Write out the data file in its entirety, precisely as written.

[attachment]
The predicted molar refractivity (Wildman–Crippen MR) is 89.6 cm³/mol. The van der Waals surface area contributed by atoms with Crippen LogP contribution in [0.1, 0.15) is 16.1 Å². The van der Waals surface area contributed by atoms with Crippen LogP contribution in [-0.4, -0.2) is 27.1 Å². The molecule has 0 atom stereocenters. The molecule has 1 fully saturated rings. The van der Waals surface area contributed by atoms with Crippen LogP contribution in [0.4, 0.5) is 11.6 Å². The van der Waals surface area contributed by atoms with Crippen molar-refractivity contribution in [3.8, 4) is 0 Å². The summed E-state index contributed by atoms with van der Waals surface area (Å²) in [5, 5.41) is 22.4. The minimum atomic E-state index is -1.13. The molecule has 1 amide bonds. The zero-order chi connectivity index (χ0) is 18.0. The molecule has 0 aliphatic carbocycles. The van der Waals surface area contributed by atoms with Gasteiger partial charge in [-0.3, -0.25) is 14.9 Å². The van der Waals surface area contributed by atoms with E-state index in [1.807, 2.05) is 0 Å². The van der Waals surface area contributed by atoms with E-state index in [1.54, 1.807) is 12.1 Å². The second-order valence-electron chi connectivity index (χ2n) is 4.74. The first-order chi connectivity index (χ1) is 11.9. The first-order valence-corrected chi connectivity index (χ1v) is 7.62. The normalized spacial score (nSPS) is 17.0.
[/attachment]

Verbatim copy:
The predicted molar refractivity (Wildman–Crippen MR) is 89.6 cm³/mol. The van der Waals surface area contributed by atoms with Crippen LogP contribution in [0.1, 0.15) is 16.1 Å². The van der Waals surface area contributed by atoms with Crippen LogP contribution in [-0.4, -0.2) is 27.1 Å². The molecule has 0 atom stereocenters. The molecule has 1 fully saturated rings. The van der Waals surface area contributed by atoms with Crippen LogP contribution in [0.4, 0.5) is 11.6 Å². The van der Waals surface area contributed by atoms with Crippen molar-refractivity contribution in [3.8, 4) is 0 Å². The summed E-state index contributed by atoms with van der Waals surface area (Å²) in [5, 5.41) is 22.4. The minimum atomic E-state index is -1.13. The molecule has 1 amide bonds. The zero-order chi connectivity index (χ0) is 18.0. The molecule has 0 aliphatic carbocycles. The van der Waals surface area contributed by atoms with Gasteiger partial charge in [-0.3, -0.25) is 14.9 Å². The van der Waals surface area contributed by atoms with E-state index in [1.807, 2.05) is 0 Å². The van der Waals surface area contributed by atoms with E-state index in [1.54, 1.807) is 12.1 Å². The second-order valence-electron chi connectivity index (χ2n) is 4.74. The first-order chi connectivity index (χ1) is 11.9. The first-order valence-corrected chi connectivity index (χ1v) is 7.62. The normalized spacial score (nSPS) is 17.0.